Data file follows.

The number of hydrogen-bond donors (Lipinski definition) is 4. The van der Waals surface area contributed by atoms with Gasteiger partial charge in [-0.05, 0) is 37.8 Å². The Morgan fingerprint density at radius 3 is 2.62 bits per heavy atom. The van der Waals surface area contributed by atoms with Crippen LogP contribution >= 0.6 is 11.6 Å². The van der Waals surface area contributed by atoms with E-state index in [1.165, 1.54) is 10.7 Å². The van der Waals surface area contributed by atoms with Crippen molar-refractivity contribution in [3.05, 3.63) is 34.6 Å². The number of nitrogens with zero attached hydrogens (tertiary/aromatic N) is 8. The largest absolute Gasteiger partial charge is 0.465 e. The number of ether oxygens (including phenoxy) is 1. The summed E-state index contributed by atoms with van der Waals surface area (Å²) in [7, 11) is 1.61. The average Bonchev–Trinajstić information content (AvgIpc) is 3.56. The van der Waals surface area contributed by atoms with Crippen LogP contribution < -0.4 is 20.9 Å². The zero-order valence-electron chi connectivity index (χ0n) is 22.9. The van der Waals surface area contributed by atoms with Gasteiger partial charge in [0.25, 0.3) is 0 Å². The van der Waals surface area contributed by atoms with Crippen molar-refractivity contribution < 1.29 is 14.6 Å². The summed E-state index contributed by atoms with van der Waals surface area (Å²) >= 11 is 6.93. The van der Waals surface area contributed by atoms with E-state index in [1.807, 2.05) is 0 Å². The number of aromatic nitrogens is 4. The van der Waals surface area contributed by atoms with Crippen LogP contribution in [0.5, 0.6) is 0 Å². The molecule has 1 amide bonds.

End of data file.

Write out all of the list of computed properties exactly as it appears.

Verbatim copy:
The number of hydrogen-bond donors (Lipinski definition) is 4. The van der Waals surface area contributed by atoms with Gasteiger partial charge in [-0.05, 0) is 37.8 Å². The Morgan fingerprint density at radius 3 is 2.62 bits per heavy atom. The van der Waals surface area contributed by atoms with Crippen LogP contribution >= 0.6 is 11.6 Å². The van der Waals surface area contributed by atoms with E-state index in [1.165, 1.54) is 10.7 Å². The van der Waals surface area contributed by atoms with Crippen molar-refractivity contribution in [3.05, 3.63) is 34.6 Å². The number of nitrogens with zero attached hydrogens (tertiary/aromatic N) is 8. The largest absolute Gasteiger partial charge is 0.465 e. The number of ether oxygens (including phenoxy) is 1. The summed E-state index contributed by atoms with van der Waals surface area (Å²) in [7, 11) is 1.61. The average Bonchev–Trinajstić information content (AvgIpc) is 3.56. The van der Waals surface area contributed by atoms with Crippen LogP contribution < -0.4 is 20.9 Å². The zero-order valence-electron chi connectivity index (χ0n) is 22.9. The van der Waals surface area contributed by atoms with Gasteiger partial charge in [0.25, 0.3) is 0 Å². The van der Waals surface area contributed by atoms with Crippen molar-refractivity contribution < 1.29 is 14.6 Å². The summed E-state index contributed by atoms with van der Waals surface area (Å²) >= 11 is 6.93. The van der Waals surface area contributed by atoms with E-state index in [1.807, 2.05) is 0 Å². The number of aromatic nitrogens is 4. The van der Waals surface area contributed by atoms with Crippen LogP contribution in [0.5, 0.6) is 0 Å². The molecule has 1 amide bonds.